“First Read” is an analysis of the day’s political news, from the NBC News political unit. Please let us know what you think.  Drop us a note at FirstRead@MSNBC.com.  To bookmark First Read, click here.

• Wednesday, June 7, 2006 | 2:45 p.m. ET
From Mike Viqueira and Mark Murray

  1. Other political news of note
    1. Animated Boehner: 'There's nothing complex about the Keystone Pipeline!'

      House Speaker John Boehner became animated Tuesday over the proposed Keystone Pipeline, castigating the Obama administration for not having approved the project yet.

    2. Budget deficits shrinking but set to grow after 2015
    3. Senate readies another volley on unemployment aid
    4. Obama faces Syria standstill
    5. Fluke files to run in California

Embattled Louisiana Rep. Bill Jefferson (D) has decided to accept House Minority Leader Nancy Pelosi's invitation/demand that he appear before a high council of House Democrats on their Steering and Policy Committee at 5:00 pm today to consider whether or not he should be hurled off his coveted/prestigious/powerful/sought-after seat on the tax-writing Ways and Means committee. Jefferson was asked yesterday to come and make his case. He has just announced that he will in fact do so.

If Jefferson does not voluntarily step down from Ways and Means, the steering committee could vote to throw him off. In that case, the entire Democratic caucus and then the entire House would have to vote him off for that to happen. But if that does happen, New Orleans -- which Jefferson represents -- would lose some congressional clout as it tries to rebuild from Hurricane Katrina.

The closed-door confab comes the day after court documents were unsealed that allege more Jeffersonian malfeasance. Jefferson is under investigation for accepting bribes -- most notably $100,000, nearly all of which was found in home his freezer. An FBI raid of Jefferson's office later sparked a protest by congressional leaders. Jefferson has denied any wrongdoing and has not been charged with committing a crime.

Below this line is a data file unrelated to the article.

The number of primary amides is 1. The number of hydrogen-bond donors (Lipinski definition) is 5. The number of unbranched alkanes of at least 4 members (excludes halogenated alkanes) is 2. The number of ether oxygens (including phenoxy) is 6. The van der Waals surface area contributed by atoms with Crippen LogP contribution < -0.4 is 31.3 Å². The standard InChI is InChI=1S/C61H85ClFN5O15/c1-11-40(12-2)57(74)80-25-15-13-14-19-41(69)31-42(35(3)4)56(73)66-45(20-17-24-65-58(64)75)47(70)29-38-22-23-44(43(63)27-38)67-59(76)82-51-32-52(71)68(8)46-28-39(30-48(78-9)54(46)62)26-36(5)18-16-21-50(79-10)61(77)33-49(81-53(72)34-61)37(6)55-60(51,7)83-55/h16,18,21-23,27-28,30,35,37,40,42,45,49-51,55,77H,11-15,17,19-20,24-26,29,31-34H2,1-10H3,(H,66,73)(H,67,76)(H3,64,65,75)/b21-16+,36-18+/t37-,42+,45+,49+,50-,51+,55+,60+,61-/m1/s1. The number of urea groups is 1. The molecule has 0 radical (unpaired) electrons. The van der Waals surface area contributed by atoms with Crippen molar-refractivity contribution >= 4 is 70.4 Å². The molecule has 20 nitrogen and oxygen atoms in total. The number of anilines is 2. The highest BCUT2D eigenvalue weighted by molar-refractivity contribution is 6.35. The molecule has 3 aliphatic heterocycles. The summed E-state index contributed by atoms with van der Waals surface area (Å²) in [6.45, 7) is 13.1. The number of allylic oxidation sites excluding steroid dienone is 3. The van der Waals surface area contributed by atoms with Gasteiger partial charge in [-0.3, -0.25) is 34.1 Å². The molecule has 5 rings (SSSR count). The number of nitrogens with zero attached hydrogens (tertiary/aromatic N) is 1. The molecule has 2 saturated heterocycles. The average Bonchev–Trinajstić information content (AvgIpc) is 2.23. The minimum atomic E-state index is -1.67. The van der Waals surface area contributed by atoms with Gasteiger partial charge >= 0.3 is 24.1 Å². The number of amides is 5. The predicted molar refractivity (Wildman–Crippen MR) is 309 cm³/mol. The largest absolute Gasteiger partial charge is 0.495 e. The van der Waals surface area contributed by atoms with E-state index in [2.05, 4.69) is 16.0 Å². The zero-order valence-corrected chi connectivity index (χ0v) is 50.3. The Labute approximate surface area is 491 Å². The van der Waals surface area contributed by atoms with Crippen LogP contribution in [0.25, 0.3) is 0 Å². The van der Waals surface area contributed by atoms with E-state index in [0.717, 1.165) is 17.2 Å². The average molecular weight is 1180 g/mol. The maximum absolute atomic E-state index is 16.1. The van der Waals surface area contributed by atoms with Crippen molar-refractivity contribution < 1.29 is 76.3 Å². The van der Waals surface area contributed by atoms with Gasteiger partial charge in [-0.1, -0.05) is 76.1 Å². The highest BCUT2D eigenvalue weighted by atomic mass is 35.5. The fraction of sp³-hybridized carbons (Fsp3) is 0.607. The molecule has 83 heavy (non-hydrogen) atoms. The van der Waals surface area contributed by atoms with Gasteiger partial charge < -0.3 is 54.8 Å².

• Wednesday, June 7, 2006 | 1:35 p.m. ET
From Huma Zaidi

Yesterday's lessons learned
Now that we know who the winners and losers are from yesterday's string of primaries, political observers inside (and outside) of Washington have begun weighing in on what the results might mean for both political parties come November 7. In a briefing this morning with a handful of reporters, Bernadette Budde, senior vice president of the Business-Industry Political Action Committee (BIPAC) -- an organization which traditionally supports GOP candidates, but also some Democrats -- shared her thoughts on the results and what both political parties should focus on as we head into November.

Based on yesterday's outcomes, Budde says she still believes that the following four factors are true: incumbents, despite their success in primaries so far, continue to remain vulnerable; voters are engaged but are tuning out candidates who appear too rehearsed and keep talking about the same issues; both parties need to focus on courting independent and split-ticket voters and not just their base; and there are still enough seats in play for Democrats to take over the House. If Democrats do win, Budde says it's because voters want change. But she adds that if Democrats don't solve problems, their reign may only last one term.

• Wednesday, June 7, 2006 | 9:25 a.m. ET
From Mark Murray, Huma Zaidi andAlexIsenstadt

First glance
After stumping for his immigration plan on the border yesterday, President Bush travels to America’s heartland in Nebraska to discuss the issue again. As of this writing, Bush has already visited a Catholic Charities center in Omaha, and he gives a speech on immigration at a local community college at 9:40 am ET. Per White House press secretary Tony Snow, Bush has used his past immigration events to focus on border security. But today’s event at the Catholic Charities center is intended to highlight other themes in the debate, such as immigrant assimilation (for example, learning English, US laws, and American culture).